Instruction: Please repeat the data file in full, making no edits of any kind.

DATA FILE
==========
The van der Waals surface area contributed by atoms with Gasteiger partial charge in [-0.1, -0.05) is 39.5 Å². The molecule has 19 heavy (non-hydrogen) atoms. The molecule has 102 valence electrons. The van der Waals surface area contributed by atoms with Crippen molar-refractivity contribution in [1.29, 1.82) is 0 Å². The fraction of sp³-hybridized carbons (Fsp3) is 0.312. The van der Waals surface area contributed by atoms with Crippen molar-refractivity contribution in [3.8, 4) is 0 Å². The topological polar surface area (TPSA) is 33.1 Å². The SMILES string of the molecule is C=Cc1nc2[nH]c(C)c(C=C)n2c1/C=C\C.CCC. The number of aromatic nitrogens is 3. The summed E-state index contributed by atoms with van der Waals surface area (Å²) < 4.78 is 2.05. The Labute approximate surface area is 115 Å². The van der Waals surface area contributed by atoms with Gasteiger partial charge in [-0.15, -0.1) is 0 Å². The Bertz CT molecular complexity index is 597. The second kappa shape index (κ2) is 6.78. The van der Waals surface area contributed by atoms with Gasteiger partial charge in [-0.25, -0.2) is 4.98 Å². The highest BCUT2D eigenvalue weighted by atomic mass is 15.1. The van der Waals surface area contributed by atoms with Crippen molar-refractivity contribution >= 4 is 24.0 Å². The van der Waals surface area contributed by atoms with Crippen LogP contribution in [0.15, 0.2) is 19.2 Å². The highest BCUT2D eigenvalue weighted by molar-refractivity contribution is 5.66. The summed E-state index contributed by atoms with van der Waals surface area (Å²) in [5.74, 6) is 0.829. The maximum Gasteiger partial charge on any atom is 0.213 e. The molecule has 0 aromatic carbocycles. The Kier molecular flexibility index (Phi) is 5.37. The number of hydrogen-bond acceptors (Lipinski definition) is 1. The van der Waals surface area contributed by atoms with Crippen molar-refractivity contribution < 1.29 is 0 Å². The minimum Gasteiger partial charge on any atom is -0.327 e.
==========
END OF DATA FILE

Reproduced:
The van der Waals surface area contributed by atoms with Gasteiger partial charge in [-0.1, -0.05) is 39.5 Å². The molecule has 19 heavy (non-hydrogen) atoms. The molecule has 102 valence electrons. The van der Waals surface area contributed by atoms with Crippen molar-refractivity contribution in [1.29, 1.82) is 0 Å². The fraction of sp³-hybridized carbons (Fsp3) is 0.312. The van der Waals surface area contributed by atoms with Crippen molar-refractivity contribution in [3.8, 4) is 0 Å². The topological polar surface area (TPSA) is 33.1 Å². The SMILES string of the molecule is C=Cc1nc2[nH]c(C)c(C=C)n2c1/C=C\C.CCC. The number of aromatic nitrogens is 3. The summed E-state index contributed by atoms with van der Waals surface area (Å²) < 4.78 is 2.05. The Labute approximate surface area is 115 Å². The van der Waals surface area contributed by atoms with Gasteiger partial charge in [-0.15, -0.1) is 0 Å². The Bertz CT molecular complexity index is 597. The second kappa shape index (κ2) is 6.78. The van der Waals surface area contributed by atoms with Gasteiger partial charge in [-0.25, -0.2) is 4.98 Å². The highest BCUT2D eigenvalue weighted by atomic mass is 15.1. The van der Waals surface area contributed by atoms with Crippen molar-refractivity contribution >= 4 is 24.0 Å². The van der Waals surface area contributed by atoms with Crippen LogP contribution in [0.15, 0.2) is 19.2 Å². The highest BCUT2D eigenvalue weighted by molar-refractivity contribution is 5.66. The summed E-state index contributed by atoms with van der Waals surface area (Å²) in [5.74, 6) is 0.829. The maximum Gasteiger partial charge on any atom is 0.213 e. The molecule has 0 aromatic carbocycles. The Kier molecular flexibility index (Phi) is 5.37. The number of hydrogen-bond acceptors (Lipinski definition) is 1. The van der Waals surface area contributed by atoms with Crippen molar-refractivity contribution < 1.29 is 0 Å². The minimum Gasteiger partial charge on any atom is -0.327 e.